Is not part of the problem that some of the so-called scandals to which the hon. Gentleman refers involved people impersonating lobbyists and so did not involve lobbying in any meaningful way at all? With regard to his earlier exchanges with Andy Sawford, I must say that I find the idea that those who sign up for the voluntary register are necessarily the good guys rather naive. I think that the Government are trying to deal with a genuine concern in this regard and should be congratulated on doing so.
I must say that I think the PRU needs to get a better briefing sorted out, because I am not sure what genuine concerns the hon. Gentleman refers to. Perhaps his inbox is different from mine, but in the three and a bit years that I have been in Parliament not a single constituent has contacted me to say, “I’m really concerned that the permanent secretary at the Government Department, when sitting in a room, does not know who the person sitting opposite him is and who his clients are.” Actually, given his constituency, I suspect that his inbox is very different from mine.
Does the hon. Gentleman not agree that it would also be a scandal if people got the impression, no doubt completely erroneously, that he was speaking at such length so that we do not reach later amendments on the amendment paper? I am sure that is not the case, but we have to give the Bill an awful lot of scrutiny tonight, so I gently say to him that it would be enormously helpful if he would bear that in mind when making his comments.
I can honestly confirm that I am a parliamentary bore and that I am speaking at this great length because I can bore on the subject, and I think that Members on both sides of the Committee would agree that I am demonstrating that with some aplomb. The hon. Lady makes a serious point about the lack of time that the Government have made available. I deeply regret that the Bill has not gone upstairs, where you would have ably chaired the proceedings, Sir Roger—you would have kept us all in order, as you do so well as Chairman of the Panel of Chairs—and that all we have is four and a half hours—
Order. The hon. Gentleman must be aware that he is, and has been, absolutely in order. Were it otherwise, he would have been stopped.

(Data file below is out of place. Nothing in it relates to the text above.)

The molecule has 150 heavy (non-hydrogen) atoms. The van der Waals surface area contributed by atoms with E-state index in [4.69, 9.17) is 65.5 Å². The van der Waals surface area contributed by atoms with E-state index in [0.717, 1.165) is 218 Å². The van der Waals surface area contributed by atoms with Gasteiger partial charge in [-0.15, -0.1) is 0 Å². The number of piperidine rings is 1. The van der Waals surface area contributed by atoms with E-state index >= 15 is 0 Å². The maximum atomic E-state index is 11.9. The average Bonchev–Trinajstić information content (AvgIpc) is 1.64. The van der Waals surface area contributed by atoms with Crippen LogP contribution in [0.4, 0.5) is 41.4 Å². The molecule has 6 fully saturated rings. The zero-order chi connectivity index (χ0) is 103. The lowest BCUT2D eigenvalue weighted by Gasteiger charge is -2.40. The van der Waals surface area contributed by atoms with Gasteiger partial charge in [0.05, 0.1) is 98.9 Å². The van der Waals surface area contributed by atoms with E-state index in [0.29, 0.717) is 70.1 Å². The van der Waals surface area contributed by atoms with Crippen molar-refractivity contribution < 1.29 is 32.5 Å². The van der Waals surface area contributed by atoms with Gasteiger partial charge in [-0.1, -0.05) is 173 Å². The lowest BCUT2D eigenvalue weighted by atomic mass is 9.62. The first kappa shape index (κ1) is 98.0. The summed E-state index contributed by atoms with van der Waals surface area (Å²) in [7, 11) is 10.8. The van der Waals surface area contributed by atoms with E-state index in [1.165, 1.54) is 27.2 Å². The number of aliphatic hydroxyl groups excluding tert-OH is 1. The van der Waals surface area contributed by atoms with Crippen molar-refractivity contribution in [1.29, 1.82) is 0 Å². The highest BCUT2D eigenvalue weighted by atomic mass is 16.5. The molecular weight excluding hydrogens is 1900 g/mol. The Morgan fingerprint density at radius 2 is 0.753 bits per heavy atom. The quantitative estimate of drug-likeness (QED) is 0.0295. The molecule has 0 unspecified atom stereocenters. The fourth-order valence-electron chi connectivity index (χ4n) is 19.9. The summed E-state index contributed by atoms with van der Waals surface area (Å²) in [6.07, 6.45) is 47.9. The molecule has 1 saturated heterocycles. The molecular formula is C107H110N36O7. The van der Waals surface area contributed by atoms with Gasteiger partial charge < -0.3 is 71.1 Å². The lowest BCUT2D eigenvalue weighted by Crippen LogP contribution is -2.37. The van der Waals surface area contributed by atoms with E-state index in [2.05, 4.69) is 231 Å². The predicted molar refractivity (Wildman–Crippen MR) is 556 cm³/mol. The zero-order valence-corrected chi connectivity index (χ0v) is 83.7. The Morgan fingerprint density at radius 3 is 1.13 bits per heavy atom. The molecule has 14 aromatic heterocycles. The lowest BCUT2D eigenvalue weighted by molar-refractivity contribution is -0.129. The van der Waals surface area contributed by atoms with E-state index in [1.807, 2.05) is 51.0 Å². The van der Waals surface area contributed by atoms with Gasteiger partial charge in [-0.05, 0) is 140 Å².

I am most grateful to be admonished for staying in order.
The hon. Lady makes a serious point. We have only four and a half or five hours to consider a huge piece of legislation. Frankly, this should have been scrutinised much better. I fail to see what constitutional imperative has brought it to the Floor of the House. I hope that the other place will do a genuine job of forcing the Government to come back and make some proper amendments, because I think that there are some real issues.
These are not issues that just I have concerns about. We have had the most bizarre and unlikely coalition. The Alliance for Lobbying Transparency has said of the Bill:
“It only applies to consultant lobbyists whose business is mainly lobbying. It would exclude those for whom lobbying is only a small part of the business. This could apply to a large number of significant lobbyists-for-hire”.
At the other end of the debate, the Public Relations Consultants Association polled its own members and found that only 1% of activity was covered from under 20% of the organisation’s concern. Even Mr Chope, who I see in his place paying close attention, has said:
“The Bill tries to exclude people whose main business is not lobbying, but it does not define what constitutes a mainly non-lobbying business.”
Mr Carswell has also criticised the loophole, saying:
“I suspect all that this new rule will do is ensure that in some instances big corporate interests will bring their lobbying activity back ‘in house’. Instead of hiring a public affairs consultancy, the big defence, banking and energy interests will give the work to their public affairs department. And because their main business is defence, or banking, or energy, they can safely ignore those provisions of the Bill.”
It is a dreadful state of affairs when two Government Back Benchers—I use the word “Government” slightly loosely, perhaps—are criticising the Bill. I hope the Minister will take on board the genuine concerns that have been expressed.
We have been told that the intention is not to exclude people. To pick up the point made by my hon. Friend Andy Sawford, let me give one example of a significant public affairs consultancy—MHP Communications. I should declare that I have met MHP Communications representatives, who have seen me about developments in my constituency. They conducted themselves appropriately at all times.
My hon. Friend illustrates the complexity of the industry well. MHP Communications derived originally from AS Biss, which was a public affairs-focused agency. It merged with a media company to become Mandate—I am not sure what the balance of that new company would have been—and has now become MHP. It has taken lots of different forms.
We refer to the different registers; the PRCA code, the Chartered Institute of Public Relations government affairs group’s code and the Association of Professional Political Consultants code relate to different kinds of companies. That is why catching APPC members, of whom we are all very aware and whose business is on the web for us to see, does not get us far at all in terms of transparency.
My hon. Friend is absolutely right. That is the heart of the problem. Let me quote what MHP itself has said:
“do we work for a ‘non-lobbying business’? In our case, MHP Communications is a full service communications consultancy. We operate a single bottom line approach, and so do not break out the work of our public affairs division. Employees are employees; there is no ‘MHP Public Affairs Ltd’. And the work of MHP is certainly not mainly concerned with lobbying. Even if we were to limit ourselves to our public affairs team, the definition talks about actively lobbying, in the sense of seeking to persuade…members of the Government as well as officials—and this is not ‘mainly’ what we do all day.”